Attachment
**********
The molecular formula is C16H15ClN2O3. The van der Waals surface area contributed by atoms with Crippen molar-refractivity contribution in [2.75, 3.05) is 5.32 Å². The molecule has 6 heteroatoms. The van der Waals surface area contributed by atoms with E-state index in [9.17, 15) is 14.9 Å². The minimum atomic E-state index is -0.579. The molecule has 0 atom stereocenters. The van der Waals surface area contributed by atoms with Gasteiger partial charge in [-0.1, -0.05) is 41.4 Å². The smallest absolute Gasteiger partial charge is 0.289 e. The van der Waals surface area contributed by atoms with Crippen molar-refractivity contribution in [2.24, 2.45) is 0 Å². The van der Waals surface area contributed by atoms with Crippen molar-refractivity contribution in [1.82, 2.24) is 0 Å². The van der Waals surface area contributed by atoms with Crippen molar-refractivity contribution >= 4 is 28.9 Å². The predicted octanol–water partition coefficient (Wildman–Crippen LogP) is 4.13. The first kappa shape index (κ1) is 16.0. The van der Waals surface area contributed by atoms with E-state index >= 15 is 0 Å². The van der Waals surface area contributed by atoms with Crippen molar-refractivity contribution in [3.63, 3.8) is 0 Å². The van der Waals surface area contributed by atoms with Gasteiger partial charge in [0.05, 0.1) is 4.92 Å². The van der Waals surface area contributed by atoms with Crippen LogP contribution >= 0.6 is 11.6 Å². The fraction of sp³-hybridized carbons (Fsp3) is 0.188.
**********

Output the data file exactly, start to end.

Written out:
The molecular formula is C16H15ClN2O3. The van der Waals surface area contributed by atoms with Crippen molar-refractivity contribution in [2.75, 3.05) is 5.32 Å². The molecule has 6 heteroatoms. The van der Waals surface area contributed by atoms with E-state index in [9.17, 15) is 14.9 Å². The minimum atomic E-state index is -0.579. The molecule has 0 atom stereocenters. The van der Waals surface area contributed by atoms with Gasteiger partial charge in [-0.1, -0.05) is 41.4 Å². The smallest absolute Gasteiger partial charge is 0.289 e. The van der Waals surface area contributed by atoms with Crippen molar-refractivity contribution in [2.24, 2.45) is 0 Å². The van der Waals surface area contributed by atoms with Crippen molar-refractivity contribution in [1.82, 2.24) is 0 Å². The van der Waals surface area contributed by atoms with Crippen molar-refractivity contribution >= 4 is 28.9 Å². The predicted octanol–water partition coefficient (Wildman–Crippen LogP) is 4.13. The first kappa shape index (κ1) is 16.0. The van der Waals surface area contributed by atoms with E-state index >= 15 is 0 Å². The van der Waals surface area contributed by atoms with Crippen molar-refractivity contribution in [3.63, 3.8) is 0 Å². The van der Waals surface area contributed by atoms with Gasteiger partial charge in [0.05, 0.1) is 4.92 Å². The van der Waals surface area contributed by atoms with Crippen LogP contribution >= 0.6 is 11.6 Å². The fraction of sp³-hybridized carbons (Fsp3) is 0.188.